ROY -- I wrote the 9C book when i was at futaba that this manual works from. I tried hard not to make assumptions, but it is really challenging to do -- to cover every level of users' skill set. Things like the glossary/index in the back is unheard of in most radio manuals...and an effort to help newer users like you.
Please see the example in yoru manual on page 44. Work through it. See where it turns the dial to switch the sides? that's intended to help you see how to do it. The examples are meant to show the most needed features of a function, hope that helps you find your way.
Also, i wrote an aftermarket book for the 9C, and am working one up for the 7C. both books have all royalties going to support my nonprofit horse charity. I hope to see the 7C in print by late summer. hopefully you'll find it even more helpful/useful.
|Apr 12, 2004, 11:30 AM|
Joined Aug 2002
Yep, I seemed to have missed that it would change the top or the bottom percentage. Of course, in retrospect, I see that is what it has to do.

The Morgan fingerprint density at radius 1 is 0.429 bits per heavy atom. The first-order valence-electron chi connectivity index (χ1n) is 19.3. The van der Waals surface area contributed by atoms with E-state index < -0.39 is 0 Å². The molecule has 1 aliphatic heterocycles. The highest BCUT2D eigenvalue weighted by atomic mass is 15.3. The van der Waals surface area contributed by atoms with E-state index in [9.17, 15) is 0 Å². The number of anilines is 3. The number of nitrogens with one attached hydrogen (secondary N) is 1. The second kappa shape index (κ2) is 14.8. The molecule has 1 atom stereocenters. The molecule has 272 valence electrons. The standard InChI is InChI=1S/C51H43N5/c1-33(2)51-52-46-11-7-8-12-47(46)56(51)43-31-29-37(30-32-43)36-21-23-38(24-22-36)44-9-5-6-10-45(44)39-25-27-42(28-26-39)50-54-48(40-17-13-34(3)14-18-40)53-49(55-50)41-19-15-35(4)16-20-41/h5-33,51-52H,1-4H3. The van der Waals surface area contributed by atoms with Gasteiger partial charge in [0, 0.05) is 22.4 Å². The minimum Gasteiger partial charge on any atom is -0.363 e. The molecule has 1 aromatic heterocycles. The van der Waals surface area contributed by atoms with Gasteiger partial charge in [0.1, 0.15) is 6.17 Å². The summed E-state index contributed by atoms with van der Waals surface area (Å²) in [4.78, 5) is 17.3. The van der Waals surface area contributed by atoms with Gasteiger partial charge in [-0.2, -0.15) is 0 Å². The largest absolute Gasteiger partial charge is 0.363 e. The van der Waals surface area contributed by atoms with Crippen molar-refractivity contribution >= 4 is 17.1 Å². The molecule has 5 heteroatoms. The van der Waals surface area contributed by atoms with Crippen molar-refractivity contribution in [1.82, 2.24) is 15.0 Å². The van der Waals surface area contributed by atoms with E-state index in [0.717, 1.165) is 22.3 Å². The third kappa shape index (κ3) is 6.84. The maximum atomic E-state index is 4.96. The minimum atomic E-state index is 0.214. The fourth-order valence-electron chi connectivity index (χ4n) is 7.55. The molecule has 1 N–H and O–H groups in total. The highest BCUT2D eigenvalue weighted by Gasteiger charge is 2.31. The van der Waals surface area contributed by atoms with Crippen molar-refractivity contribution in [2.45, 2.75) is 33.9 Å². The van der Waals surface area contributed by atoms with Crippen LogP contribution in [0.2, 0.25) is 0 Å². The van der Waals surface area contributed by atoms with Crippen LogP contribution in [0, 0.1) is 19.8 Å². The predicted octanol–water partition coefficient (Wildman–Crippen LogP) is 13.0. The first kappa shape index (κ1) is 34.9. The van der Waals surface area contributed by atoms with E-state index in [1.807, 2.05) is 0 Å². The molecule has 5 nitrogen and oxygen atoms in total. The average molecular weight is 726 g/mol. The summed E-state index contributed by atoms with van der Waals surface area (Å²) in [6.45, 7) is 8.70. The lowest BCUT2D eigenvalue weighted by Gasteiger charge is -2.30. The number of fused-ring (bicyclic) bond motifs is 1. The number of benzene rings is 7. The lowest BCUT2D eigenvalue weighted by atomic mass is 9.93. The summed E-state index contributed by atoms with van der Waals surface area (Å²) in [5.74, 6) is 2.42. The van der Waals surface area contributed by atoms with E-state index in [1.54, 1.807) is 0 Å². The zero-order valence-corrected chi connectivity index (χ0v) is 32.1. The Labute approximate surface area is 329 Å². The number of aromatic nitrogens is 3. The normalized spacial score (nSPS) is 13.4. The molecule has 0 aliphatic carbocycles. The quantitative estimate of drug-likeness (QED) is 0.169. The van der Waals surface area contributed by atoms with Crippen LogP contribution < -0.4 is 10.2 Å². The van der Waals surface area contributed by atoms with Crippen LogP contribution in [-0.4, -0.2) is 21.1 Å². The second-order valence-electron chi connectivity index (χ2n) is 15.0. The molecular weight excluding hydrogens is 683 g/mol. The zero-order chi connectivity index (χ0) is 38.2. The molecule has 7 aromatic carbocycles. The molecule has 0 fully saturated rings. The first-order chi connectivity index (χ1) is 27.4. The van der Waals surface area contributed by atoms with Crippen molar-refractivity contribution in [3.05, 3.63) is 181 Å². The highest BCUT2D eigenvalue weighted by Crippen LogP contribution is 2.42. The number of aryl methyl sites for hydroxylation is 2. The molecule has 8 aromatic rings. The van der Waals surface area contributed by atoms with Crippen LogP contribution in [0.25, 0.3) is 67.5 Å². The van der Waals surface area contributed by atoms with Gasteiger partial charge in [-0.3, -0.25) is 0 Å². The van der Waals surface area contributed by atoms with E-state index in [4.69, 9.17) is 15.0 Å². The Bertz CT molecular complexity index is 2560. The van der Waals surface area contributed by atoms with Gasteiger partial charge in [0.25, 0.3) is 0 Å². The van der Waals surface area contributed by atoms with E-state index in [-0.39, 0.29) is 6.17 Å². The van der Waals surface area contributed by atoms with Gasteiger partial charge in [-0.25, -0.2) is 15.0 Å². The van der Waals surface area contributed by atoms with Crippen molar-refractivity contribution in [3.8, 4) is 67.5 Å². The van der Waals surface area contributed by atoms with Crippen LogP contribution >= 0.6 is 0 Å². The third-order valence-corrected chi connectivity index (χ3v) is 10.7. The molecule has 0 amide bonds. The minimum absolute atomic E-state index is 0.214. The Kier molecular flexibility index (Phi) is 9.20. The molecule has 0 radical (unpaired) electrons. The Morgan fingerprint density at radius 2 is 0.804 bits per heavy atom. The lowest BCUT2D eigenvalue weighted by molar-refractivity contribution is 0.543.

I taught (years ago) Graphic Arts and Photography in public schools. One of the "how to teach" classes I attended was in presenting a procedure. It centered on eliminating assumptions. Really, really hard to do. I chose, "How to replace the ink refill in a ball-point pen". I did pretty good except that I specified turning the barrel (yes, I defined what the barrel was) clockwise. I failed to explain what clockwise was.
Even worse was the teacher who got, "How to start a car engine". Seems he failed to explain how to open the car door so you could get in the car and continue the procedure.
The above is echoing your comment about the difficulty of avoiding assumption. Very hard to do. "Assuming" that the reader has understood the preceding information (or even read it) make manual writing even tougher. Yes, I was a tech writer for a number of years.
I was aware you had written the 9C and had read (well looked at) that manual when it first became available on Futaba's site. I was impressed with the format and use of symbols. Nay, I was jealous. The 7C is a good adaptation of the 9C. The manual for the TX6 (my first computer radio) left much to be desired.